The first moon movie with any kind of scientific credence was Fritz Lang’s 1929 “Woman in the Moon,” which had the input of German scientists and featured such innovations as a multistage rocket, cinema’s first launch countdown, and reclining astronauts restrained by foot straps in zero gravity. Of course, the film was also replete with scientific howlers, including the breathable atmosphere on the far side of the moon. Who knew?

Until the Apollo 11 mission, moon movies were primarily the province of the frazzled reaches of sci fi, with their stiff, stalwart performers and chintzy production designs and dunderheaded plots. Some of them, though, such as the 1950 Technicolor “Destination Moon,” aren’t half bad. (It won an Oscar for special effects.) The film’s premise is that private industrialists finance a spacecraft to the moon. Doesn’t seem so far-fetched now. Another favorite is 1964’s  “First Men in the Moon,” which is based on an H.G. Wells novel and features giant caterpillars and insectoids. 

The schlock mostly disappears from moon movies after Apollo 11, and this makes sense. Neil Armstrong, to my knowledge, never encountered any insectoids. Also, special effects technology had vastly improved. On the ascendant were either documentaries that often relied heavily on archival NASA footage or dramas, such as Ron Howard’s 1995 “Apollo 13” and Damien Chazelle’s 2018 “First Man,” featuring more “personal” depictions.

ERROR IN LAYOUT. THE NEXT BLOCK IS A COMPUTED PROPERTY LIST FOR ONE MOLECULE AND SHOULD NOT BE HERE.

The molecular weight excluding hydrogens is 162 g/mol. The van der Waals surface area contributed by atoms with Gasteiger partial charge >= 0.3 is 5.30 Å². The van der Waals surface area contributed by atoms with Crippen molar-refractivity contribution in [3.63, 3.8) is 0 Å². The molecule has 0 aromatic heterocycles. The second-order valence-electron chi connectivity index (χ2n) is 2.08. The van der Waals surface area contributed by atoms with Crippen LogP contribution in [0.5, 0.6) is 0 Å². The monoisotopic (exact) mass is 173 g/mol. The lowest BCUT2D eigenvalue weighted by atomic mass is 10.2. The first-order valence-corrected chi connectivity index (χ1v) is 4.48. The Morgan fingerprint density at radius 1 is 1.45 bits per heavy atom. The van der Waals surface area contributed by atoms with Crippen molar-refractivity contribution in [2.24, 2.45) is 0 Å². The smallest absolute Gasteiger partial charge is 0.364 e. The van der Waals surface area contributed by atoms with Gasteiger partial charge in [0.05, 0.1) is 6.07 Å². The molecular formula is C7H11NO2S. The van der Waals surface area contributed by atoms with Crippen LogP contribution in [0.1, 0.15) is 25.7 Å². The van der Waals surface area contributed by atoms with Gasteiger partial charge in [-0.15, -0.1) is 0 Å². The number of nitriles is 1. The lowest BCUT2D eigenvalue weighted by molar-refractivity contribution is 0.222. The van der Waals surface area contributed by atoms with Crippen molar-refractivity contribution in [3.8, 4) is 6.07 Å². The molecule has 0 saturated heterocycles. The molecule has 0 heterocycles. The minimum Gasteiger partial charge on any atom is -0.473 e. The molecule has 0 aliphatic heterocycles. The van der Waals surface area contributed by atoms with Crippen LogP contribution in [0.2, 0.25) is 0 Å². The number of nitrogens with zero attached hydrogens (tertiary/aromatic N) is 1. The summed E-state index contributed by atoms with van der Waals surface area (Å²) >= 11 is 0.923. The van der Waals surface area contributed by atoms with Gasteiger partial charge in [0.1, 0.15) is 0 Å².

The best of the documentaries are 1989’s “For All Mankind,” which blended the various moon missions into a single seemingly seamless flight; 2007’s “In the Shadow of the Moon,” which showcased remastered NASA footage along with interviews conducted with all the surviving crew members from every single Apollo mission (except for Armstrong); and, most recently, “Apollo 11,” which featured, without narration or contemporary interviews and utilizing newfound NASA footage, the entire mission from pre-liftoff to post-recovery.

The reliance on humanizing the astronauts in, for example, “Apollo 13” was an attempt to provide what the documentaries didn’t: a theatrical framework for more personalized stories, employing actors, such as Tom Hanks, who were more emotionally expressive than their real-life counterparts. Similarly, “First Man” tried to demythologize Armstrong, depicting him as a man of deep feeling, however submerged. But, as Ryan Gosling played him, he was a riddle who remained so.

Universal Pictures/AP/File
Tom Hanks (left), Kevin Bacon (center), and Bill Paxton star in “Apollo 13.” The 1995 film, directed by Ron Howard, is among those that personalize the stories of astronauts.

And yet, in all these movies, including even the schlock, a sense of awe still prevails. Especially the documentaries and post-Apollo 11 movies offer up an unapologetic vision of bravery and an unfettered idealism intended to unite the world. The title of “For All Mankind” is meant to be taken literally. 

Lowering Armstrong to the level of an ordinary man in “First Man” was a losing battle. The beauty of heroism will always reside in the extraordinary.